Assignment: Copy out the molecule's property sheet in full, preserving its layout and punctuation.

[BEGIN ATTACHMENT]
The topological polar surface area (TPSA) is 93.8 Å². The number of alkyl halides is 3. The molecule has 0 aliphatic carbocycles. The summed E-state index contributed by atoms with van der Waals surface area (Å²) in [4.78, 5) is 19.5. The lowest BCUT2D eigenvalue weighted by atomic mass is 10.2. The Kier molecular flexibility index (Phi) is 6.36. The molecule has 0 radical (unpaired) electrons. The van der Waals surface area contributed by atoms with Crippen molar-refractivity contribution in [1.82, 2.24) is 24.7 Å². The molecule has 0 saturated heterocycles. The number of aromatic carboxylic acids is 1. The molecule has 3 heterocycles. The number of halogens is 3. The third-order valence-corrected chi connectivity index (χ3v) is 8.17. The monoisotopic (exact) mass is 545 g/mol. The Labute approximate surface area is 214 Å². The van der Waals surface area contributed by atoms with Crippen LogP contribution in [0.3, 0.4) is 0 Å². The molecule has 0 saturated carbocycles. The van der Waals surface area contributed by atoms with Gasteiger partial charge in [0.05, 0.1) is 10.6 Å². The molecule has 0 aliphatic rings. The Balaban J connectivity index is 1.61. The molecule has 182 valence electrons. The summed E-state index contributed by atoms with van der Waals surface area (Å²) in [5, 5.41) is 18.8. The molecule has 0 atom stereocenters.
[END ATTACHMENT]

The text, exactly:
The topological polar surface area (TPSA) is 93.8 Å². The number of alkyl halides is 3. The molecule has 0 aliphatic carbocycles. The summed E-state index contributed by atoms with van der Waals surface area (Å²) in [4.78, 5) is 19.5. The lowest BCUT2D eigenvalue weighted by atomic mass is 10.2. The Kier molecular flexibility index (Phi) is 6.36. The molecule has 0 radical (unpaired) electrons. The van der Waals surface area contributed by atoms with Crippen molar-refractivity contribution in [1.82, 2.24) is 24.7 Å². The molecule has 0 saturated heterocycles. The number of aromatic carboxylic acids is 1. The molecule has 3 heterocycles. The number of halogens is 3. The third-order valence-corrected chi connectivity index (χ3v) is 8.17. The monoisotopic (exact) mass is 545 g/mol. The Labute approximate surface area is 214 Å². The van der Waals surface area contributed by atoms with Crippen LogP contribution in [0.3, 0.4) is 0 Å². The molecule has 0 saturated carbocycles. The van der Waals surface area contributed by atoms with Gasteiger partial charge in [0.05, 0.1) is 10.6 Å². The molecule has 0 aliphatic rings. The Balaban J connectivity index is 1.61. The molecule has 182 valence electrons. The summed E-state index contributed by atoms with van der Waals surface area (Å²) in [5, 5.41) is 18.8. The molecule has 0 atom stereocenters.